4. Remove a package

To remove a specified package, use the remove command of YUM.

yum remove syncthing
Yum Remove
YUM Remove

To remove all unneeded packages that were originally installed as dependencies, use the autoremove command

yum autoremove
Yum Autoremove
YUM Autoremove

5. Upgrade a package using the yum command

On Debian based systems, sudo apt upgrade is used to install latest updates to the system. On RHEL, however, to upgrade all the packages that can be upgraded, use the upgrade command

yum upgrade
Yum Upgrade
Upgrading packages

You can also utilize yum update instead of upgrade in the above command, as the upgrade sub-command usually removes all the obsolete packages, which may be dangerous if the obsolete packages are necessary for your work environment.

sudo yum update

To upgrade a specific package, just add the name of the package, for example:

yum upgrade nftables
Yum Upgrade Nftables
YUM Upgrade Nftables

6. Reinstalling a particular package

Let’s say you are facing an error while using any application/CLI tool, and you want to see if reinstallation helps. In that case, you can use the following command:

yum reinstall neofetch
Reinstalling Packages
Reinstalling Packages

As you can see, we have successfully reinstalled the command neofetch which was already installed on the system using yum from the command line.

7. Search and Install package groups

Package groups are just multiple packages under a single name. These packages groups can be a whole server GUI, Security Tools, Administration Tools, etc. To see the list of available groups, you can use the group list command of YUM.

yum group list
Yum Group
YUM Group List

To know which packages are there in a group package, just use the group infocommand and give the name of the package. For “Security Tools” package, type

yum group info "Security Tools"

Note: You need to enclose the Group Package Name, which has multiple words in quotes(” “).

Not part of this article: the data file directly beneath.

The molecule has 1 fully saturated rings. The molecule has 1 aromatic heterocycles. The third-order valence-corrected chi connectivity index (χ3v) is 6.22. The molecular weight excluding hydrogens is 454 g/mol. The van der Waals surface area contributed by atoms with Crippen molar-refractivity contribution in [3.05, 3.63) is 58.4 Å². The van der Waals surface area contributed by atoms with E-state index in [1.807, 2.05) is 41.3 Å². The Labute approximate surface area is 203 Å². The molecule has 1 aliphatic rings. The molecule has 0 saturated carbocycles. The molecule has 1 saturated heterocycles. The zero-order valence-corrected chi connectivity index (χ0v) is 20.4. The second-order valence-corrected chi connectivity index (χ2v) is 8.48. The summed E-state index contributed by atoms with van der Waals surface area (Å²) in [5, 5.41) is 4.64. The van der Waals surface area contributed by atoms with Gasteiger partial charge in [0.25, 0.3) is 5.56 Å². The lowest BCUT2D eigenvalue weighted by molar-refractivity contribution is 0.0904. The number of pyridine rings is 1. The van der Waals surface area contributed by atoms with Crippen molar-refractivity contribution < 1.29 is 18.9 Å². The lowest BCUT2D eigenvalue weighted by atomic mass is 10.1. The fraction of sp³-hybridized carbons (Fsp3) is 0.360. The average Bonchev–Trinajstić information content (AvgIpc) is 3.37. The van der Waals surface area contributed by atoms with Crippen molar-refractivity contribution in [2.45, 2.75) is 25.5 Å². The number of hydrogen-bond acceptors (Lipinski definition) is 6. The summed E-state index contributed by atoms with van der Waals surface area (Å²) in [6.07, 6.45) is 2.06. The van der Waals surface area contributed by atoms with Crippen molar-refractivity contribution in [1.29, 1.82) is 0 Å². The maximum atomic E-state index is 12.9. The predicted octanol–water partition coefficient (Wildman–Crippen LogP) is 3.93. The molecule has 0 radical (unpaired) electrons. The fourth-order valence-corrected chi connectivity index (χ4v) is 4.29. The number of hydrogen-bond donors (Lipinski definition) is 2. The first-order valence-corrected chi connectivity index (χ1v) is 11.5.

Even if the Group package name is a single word, it is recommended that you use quotes.

Yum Groupinfo
YUM Group Info

Let’s install the Security Tools Group package using the group install command.

yum group install "Security Tools"
Yum Group Install
Installing multiple packages by doing a group install

8. List enabled or available package repositories

To list all the available yum repositories, type

yum repolist all
Yum Repolist
Listing available repolist

To list all the enabled repositories, type

yum repolist enabled
Yum Repolist Enabled
Listing only enabled repolist

9. List dependencies of a package

To list the dependencies of a package, use the deplist command.

yum deplist syncthing
Yum Deplist
YUM Deplist

10. View history of installation/removal of packages

Sometimes, viewing your YUM history is a good idea, especially if you want to repeat the installations on a different system. History can be viewed using the history command of YUM.

Yum History
Looking at the history of this command

Note that you may want to clear the DNF/YUM cache from time to time as they begin to acquire more and more disk space over time.

Conclusion: A predecessor to the DNF command

DNF, which is the successor of this command, has a lot of similar commands as well as a configuration file which allows you to configure a lot of things in advanced, so you do not have to use the sub-commands. You can also learn more about DNF from our guide. You can also bookmark this page if you like the yum command cheat sheet for red hat enterprise Linux, and it’s derivative Linux distributions.

References

RedHat documentation of Yum Command